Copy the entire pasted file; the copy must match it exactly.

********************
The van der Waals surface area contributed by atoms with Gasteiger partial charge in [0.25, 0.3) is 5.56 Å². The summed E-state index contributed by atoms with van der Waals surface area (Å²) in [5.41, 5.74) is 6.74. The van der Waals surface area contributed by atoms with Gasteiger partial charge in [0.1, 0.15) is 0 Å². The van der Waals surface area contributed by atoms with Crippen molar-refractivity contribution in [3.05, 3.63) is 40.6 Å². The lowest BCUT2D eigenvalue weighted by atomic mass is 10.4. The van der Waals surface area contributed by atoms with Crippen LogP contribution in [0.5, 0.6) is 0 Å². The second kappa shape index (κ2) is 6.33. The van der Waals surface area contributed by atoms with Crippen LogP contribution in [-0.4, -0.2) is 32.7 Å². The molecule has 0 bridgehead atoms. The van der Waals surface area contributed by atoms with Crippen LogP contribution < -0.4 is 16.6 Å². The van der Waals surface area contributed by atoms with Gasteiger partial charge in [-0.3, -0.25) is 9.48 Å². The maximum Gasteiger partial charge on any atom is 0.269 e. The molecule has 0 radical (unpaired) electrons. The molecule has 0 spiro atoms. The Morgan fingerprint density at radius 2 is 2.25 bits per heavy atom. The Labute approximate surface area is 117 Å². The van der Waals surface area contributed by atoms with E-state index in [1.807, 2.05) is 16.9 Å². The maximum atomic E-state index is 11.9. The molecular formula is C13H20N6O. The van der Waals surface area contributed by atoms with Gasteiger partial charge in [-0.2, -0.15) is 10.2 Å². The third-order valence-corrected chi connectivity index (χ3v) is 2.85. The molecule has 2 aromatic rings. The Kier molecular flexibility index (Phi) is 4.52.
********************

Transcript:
The van der Waals surface area contributed by atoms with Gasteiger partial charge in [0.25, 0.3) is 5.56 Å². The summed E-state index contributed by atoms with van der Waals surface area (Å²) in [5.41, 5.74) is 6.74. The van der Waals surface area contributed by atoms with Gasteiger partial charge in [0.1, 0.15) is 0 Å². The van der Waals surface area contributed by atoms with Crippen molar-refractivity contribution in [3.05, 3.63) is 40.6 Å². The lowest BCUT2D eigenvalue weighted by atomic mass is 10.4. The van der Waals surface area contributed by atoms with Crippen LogP contribution in [0.5, 0.6) is 0 Å². The second kappa shape index (κ2) is 6.33. The van der Waals surface area contributed by atoms with Crippen LogP contribution in [-0.4, -0.2) is 32.7 Å². The molecule has 0 bridgehead atoms. The van der Waals surface area contributed by atoms with Crippen LogP contribution < -0.4 is 16.6 Å². The van der Waals surface area contributed by atoms with Gasteiger partial charge in [-0.3, -0.25) is 9.48 Å². The maximum Gasteiger partial charge on any atom is 0.269 e. The molecule has 0 radical (unpaired) electrons. The molecule has 0 spiro atoms. The Morgan fingerprint density at radius 2 is 2.25 bits per heavy atom. The Labute approximate surface area is 117 Å². The van der Waals surface area contributed by atoms with E-state index in [1.807, 2.05) is 16.9 Å². The maximum atomic E-state index is 11.9. The molecular formula is C13H20N6O. The van der Waals surface area contributed by atoms with Gasteiger partial charge in [-0.2, -0.15) is 10.2 Å². The third-order valence-corrected chi connectivity index (χ3v) is 2.85. The molecule has 2 aromatic rings. The Kier molecular flexibility index (Phi) is 4.52.